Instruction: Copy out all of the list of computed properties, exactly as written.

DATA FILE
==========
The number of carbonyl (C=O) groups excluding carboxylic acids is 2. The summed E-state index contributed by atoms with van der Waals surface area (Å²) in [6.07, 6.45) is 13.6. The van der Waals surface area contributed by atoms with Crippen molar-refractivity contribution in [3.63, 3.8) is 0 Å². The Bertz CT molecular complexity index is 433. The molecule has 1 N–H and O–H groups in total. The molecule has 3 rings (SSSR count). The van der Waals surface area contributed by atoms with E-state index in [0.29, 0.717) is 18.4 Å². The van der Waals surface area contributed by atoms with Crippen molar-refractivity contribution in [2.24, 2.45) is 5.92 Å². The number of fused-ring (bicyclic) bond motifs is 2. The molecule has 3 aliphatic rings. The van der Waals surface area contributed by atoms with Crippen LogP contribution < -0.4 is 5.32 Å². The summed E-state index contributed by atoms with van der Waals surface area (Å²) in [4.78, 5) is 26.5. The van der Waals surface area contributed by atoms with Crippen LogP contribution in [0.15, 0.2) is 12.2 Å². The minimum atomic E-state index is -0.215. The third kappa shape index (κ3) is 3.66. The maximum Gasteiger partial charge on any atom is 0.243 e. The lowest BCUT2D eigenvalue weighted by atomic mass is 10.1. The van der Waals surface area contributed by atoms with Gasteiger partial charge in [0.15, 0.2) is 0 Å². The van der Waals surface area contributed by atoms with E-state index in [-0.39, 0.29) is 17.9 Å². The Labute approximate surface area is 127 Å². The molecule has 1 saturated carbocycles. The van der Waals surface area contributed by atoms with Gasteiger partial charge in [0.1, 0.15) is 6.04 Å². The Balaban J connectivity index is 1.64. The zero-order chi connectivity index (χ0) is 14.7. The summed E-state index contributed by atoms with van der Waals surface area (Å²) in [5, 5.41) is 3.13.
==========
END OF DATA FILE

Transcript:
The number of carbonyl (C=O) groups excluding carboxylic acids is 2. The summed E-state index contributed by atoms with van der Waals surface area (Å²) in [6.07, 6.45) is 13.6. The van der Waals surface area contributed by atoms with Crippen molar-refractivity contribution in [3.63, 3.8) is 0 Å². The Bertz CT molecular complexity index is 433. The molecule has 1 N–H and O–H groups in total. The molecule has 3 rings (SSSR count). The van der Waals surface area contributed by atoms with E-state index in [0.29, 0.717) is 18.4 Å². The van der Waals surface area contributed by atoms with Crippen molar-refractivity contribution in [2.24, 2.45) is 5.92 Å². The number of fused-ring (bicyclic) bond motifs is 2. The molecule has 3 aliphatic rings. The van der Waals surface area contributed by atoms with Crippen LogP contribution < -0.4 is 5.32 Å². The summed E-state index contributed by atoms with van der Waals surface area (Å²) in [4.78, 5) is 26.5. The van der Waals surface area contributed by atoms with Crippen LogP contribution in [0.15, 0.2) is 12.2 Å². The minimum atomic E-state index is -0.215. The third kappa shape index (κ3) is 3.66. The maximum Gasteiger partial charge on any atom is 0.243 e. The lowest BCUT2D eigenvalue weighted by atomic mass is 10.1. The van der Waals surface area contributed by atoms with Gasteiger partial charge in [0.15, 0.2) is 0 Å². The van der Waals surface area contributed by atoms with E-state index in [-0.39, 0.29) is 17.9 Å². The Labute approximate surface area is 127 Å². The molecule has 1 saturated carbocycles. The van der Waals surface area contributed by atoms with Gasteiger partial charge in [0.1, 0.15) is 6.04 Å². The Balaban J connectivity index is 1.64. The zero-order chi connectivity index (χ0) is 14.7. The summed E-state index contributed by atoms with van der Waals surface area (Å²) in [5, 5.41) is 3.13.